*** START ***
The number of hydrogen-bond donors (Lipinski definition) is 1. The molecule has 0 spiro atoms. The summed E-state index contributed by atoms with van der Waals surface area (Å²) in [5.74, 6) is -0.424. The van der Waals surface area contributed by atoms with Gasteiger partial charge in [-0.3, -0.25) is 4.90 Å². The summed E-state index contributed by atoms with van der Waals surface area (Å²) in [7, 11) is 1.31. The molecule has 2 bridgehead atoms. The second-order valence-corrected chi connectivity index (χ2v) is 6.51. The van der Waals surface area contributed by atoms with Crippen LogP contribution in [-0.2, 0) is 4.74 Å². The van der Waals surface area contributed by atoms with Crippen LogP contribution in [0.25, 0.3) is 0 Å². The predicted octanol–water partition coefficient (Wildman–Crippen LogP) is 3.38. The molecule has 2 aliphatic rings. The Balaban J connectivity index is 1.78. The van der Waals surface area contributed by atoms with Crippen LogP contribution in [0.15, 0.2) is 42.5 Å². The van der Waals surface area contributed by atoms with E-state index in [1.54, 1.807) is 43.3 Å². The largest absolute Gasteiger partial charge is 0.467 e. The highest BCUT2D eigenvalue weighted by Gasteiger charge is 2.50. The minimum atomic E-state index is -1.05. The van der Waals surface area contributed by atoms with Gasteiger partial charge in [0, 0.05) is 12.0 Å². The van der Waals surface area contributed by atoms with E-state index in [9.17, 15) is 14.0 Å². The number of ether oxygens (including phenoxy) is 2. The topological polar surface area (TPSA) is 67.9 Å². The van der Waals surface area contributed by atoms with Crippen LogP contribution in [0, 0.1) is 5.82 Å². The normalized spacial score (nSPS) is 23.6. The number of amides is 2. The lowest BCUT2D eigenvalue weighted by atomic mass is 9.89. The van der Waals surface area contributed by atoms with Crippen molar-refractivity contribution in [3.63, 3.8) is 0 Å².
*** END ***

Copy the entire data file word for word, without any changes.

The number of hydrogen-bond donors (Lipinski definition) is 1. The molecule has 0 spiro atoms. The summed E-state index contributed by atoms with van der Waals surface area (Å²) in [5.74, 6) is -0.424. The van der Waals surface area contributed by atoms with Gasteiger partial charge in [-0.3, -0.25) is 4.90 Å². The summed E-state index contributed by atoms with van der Waals surface area (Å²) in [7, 11) is 1.31. The molecule has 2 bridgehead atoms. The second-order valence-corrected chi connectivity index (χ2v) is 6.51. The van der Waals surface area contributed by atoms with Crippen LogP contribution in [-0.2, 0) is 4.74 Å². The van der Waals surface area contributed by atoms with Crippen LogP contribution in [0.25, 0.3) is 0 Å². The predicted octanol–water partition coefficient (Wildman–Crippen LogP) is 3.38. The molecule has 2 aliphatic rings. The Balaban J connectivity index is 1.78. The van der Waals surface area contributed by atoms with Crippen LogP contribution in [0.15, 0.2) is 42.5 Å². The van der Waals surface area contributed by atoms with E-state index in [1.54, 1.807) is 43.3 Å². The largest absolute Gasteiger partial charge is 0.467 e. The highest BCUT2D eigenvalue weighted by Gasteiger charge is 2.50. The minimum atomic E-state index is -1.05. The van der Waals surface area contributed by atoms with Gasteiger partial charge in [0, 0.05) is 12.0 Å². The van der Waals surface area contributed by atoms with E-state index in [9.17, 15) is 14.0 Å². The number of ether oxygens (including phenoxy) is 2. The topological polar surface area (TPSA) is 67.9 Å². The van der Waals surface area contributed by atoms with Crippen LogP contribution in [0, 0.1) is 5.82 Å². The normalized spacial score (nSPS) is 23.6. The number of amides is 2. The lowest BCUT2D eigenvalue weighted by atomic mass is 9.89. The van der Waals surface area contributed by atoms with Crippen molar-refractivity contribution in [3.63, 3.8) is 0 Å².